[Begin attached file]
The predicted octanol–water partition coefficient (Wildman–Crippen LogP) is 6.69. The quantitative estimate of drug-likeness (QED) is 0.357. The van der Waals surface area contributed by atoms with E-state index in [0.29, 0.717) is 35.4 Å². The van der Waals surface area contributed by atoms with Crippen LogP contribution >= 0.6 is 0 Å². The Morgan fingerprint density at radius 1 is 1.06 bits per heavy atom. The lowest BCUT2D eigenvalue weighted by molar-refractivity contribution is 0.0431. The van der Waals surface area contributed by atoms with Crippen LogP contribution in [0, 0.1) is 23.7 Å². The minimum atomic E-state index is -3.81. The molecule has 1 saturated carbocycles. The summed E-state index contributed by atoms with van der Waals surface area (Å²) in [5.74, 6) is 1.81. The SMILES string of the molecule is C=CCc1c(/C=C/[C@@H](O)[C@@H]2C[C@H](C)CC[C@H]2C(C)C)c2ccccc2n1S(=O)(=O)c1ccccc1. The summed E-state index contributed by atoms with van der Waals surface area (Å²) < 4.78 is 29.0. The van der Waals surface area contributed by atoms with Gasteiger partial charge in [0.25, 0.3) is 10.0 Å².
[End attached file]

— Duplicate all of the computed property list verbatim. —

The predicted octanol–water partition coefficient (Wildman–Crippen LogP) is 6.69. The quantitative estimate of drug-likeness (QED) is 0.357. The van der Waals surface area contributed by atoms with E-state index in [0.29, 0.717) is 35.4 Å². The van der Waals surface area contributed by atoms with Crippen LogP contribution >= 0.6 is 0 Å². The Morgan fingerprint density at radius 1 is 1.06 bits per heavy atom. The lowest BCUT2D eigenvalue weighted by molar-refractivity contribution is 0.0431. The van der Waals surface area contributed by atoms with Crippen LogP contribution in [0, 0.1) is 23.7 Å². The minimum atomic E-state index is -3.81. The molecule has 1 saturated carbocycles. The summed E-state index contributed by atoms with van der Waals surface area (Å²) in [5.74, 6) is 1.81. The SMILES string of the molecule is C=CCc1c(/C=C/[C@@H](O)[C@@H]2C[C@H](C)CC[C@H]2C(C)C)c2ccccc2n1S(=O)(=O)c1ccccc1. The summed E-state index contributed by atoms with van der Waals surface area (Å²) < 4.78 is 29.0. The van der Waals surface area contributed by atoms with Gasteiger partial charge in [0.25, 0.3) is 10.0 Å².